Coaching opposite genders


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Rick Fremin, head coach of softball, works daily with female student-athletes, and prefers the work over coaching male athletes.

Zachary Araki, A&E Editor

Coaches work to connect with their athletes to optimize their training, and gender differences can be one of multiple factors that stand in their way.

Although minimal women coach male sporting teams, 58.8 percent of head coaches for women’s teams are men according to the University of Minnesota’s “Head Coaches of Women’s Collegiate Teams” study for the 2016-17 year. In the United States, men’s professional sports teams have no female head coaches. Consequently, male coaches and female athletes most often experience this apparent mismatch.

For Rick Fremin, head coach of softball, challenges in the career arose during the transition to coaching female athletes when learning to better understand them. After that point, however, the process became smoother.

“Generally, the census is that a lot of male coaches that have never coached females, that coached the males, they always say, ‘We don’t know how you all do it,’ but I think once that transition happens, then they understand,” said Fremin. “Anyone who coaches girls, typically they would always rather do that than the male sports.”

A push from an athletic director to start coaching softball hooked Fremin on the sport. He was familiar with the game from his sister playing softball and his own baseball experience. According to Fremin, these attributes smoothed out the transition to coach women.

“They’re just as tough both mentally and physically, and my experiences have been very positive,” said Fremin. “I’ve talked to a lot of other male coaches over the years and got very similar responses that they’d rather coach female athletes over the males.”

From his experience coaching high school football and softball, Fremin prefers coaching women.

“They don’t feel like they know everything, so they’re wanting to learn,” said Fremin. “Not that the male athlete doesn’t, but the female athlete, I think there’s more trust there. So, it has been a great experience with developing talent at the high school and college level. I think mainly because of the young ladies’ trust and willingness to invest into the program.”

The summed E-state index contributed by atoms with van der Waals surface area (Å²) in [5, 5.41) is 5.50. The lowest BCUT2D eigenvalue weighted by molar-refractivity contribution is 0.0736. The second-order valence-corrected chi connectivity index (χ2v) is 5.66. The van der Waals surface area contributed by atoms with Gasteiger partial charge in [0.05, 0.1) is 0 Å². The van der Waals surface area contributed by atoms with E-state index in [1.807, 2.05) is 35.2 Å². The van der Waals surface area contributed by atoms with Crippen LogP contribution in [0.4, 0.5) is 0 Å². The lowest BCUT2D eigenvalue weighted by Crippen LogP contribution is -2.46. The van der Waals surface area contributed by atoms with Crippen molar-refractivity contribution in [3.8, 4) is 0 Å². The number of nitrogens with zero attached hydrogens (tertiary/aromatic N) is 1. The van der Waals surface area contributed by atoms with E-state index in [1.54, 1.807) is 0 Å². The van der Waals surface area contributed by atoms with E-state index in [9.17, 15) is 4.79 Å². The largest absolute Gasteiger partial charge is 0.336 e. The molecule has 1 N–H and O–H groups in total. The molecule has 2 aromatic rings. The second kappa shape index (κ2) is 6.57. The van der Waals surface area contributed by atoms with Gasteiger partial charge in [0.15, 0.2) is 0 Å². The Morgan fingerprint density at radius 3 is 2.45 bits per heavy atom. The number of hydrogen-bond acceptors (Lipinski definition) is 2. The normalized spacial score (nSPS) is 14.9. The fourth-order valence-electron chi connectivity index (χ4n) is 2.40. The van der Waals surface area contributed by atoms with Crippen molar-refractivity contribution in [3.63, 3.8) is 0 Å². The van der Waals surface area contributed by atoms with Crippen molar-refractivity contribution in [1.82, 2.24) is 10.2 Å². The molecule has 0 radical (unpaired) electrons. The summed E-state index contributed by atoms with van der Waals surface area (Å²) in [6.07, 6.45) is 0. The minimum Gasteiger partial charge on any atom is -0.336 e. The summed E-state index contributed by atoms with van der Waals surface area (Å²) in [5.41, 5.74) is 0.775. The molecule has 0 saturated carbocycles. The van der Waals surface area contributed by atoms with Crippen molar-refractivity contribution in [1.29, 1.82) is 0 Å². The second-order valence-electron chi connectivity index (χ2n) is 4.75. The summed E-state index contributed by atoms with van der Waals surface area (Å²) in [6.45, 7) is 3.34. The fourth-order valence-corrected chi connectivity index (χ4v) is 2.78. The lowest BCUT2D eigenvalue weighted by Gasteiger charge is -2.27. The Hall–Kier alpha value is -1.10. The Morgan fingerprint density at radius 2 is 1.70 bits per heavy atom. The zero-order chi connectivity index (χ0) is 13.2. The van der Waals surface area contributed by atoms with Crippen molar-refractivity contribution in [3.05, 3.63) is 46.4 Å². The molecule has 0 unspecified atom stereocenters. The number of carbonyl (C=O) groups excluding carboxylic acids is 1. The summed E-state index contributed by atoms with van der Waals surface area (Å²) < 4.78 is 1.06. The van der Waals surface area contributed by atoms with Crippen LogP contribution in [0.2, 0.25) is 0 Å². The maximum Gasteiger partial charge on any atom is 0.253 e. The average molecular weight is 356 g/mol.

Corey Mistretta, head coach of track and field, shared what he enjoys about coaching women.

“They enjoy the little successes better than guys do,” said Mistretta. “As a coach, that’s kind of how we get some of our rewards is when we see the excitement and the joy in kids when they achieve something they have been working really hard at, and girls will outwardly show that emotion more than guys will.”

Compared to other sports, Mistretta is in the unique position of coaching women and men simultaneously. Mistretta discussed differences in practice.

“You can treat guys a little bit different than you can treat girls,” said Mistretta. “When they’re together in a training session, you have to be a little more sensitive to that. Sometimes you can speak to guys a little more harsh than you can girls, but I don’t think it’s a challenge as far as it makes it difficult. It’s just something that as a coach you have to be aware of.”

Mistretta’s background familiarized him with a co-ed team.

“Both my mom and dad were coaches,” said Mistretta. “I come from a large family, four boys and four girls. So, I’m used to the guys and the girls being together all the time.”

Although gender appears to be another obstacle in coaching, both Mistretta and Fremin have adapted to the job and found enjoyment in the process.

“With the implement of Title IX and the more opportunities for women in sports, I think it’s great,” said Mistretta. “I really enjoy coaching women and hope we continue to see more opportunities for women down the road.”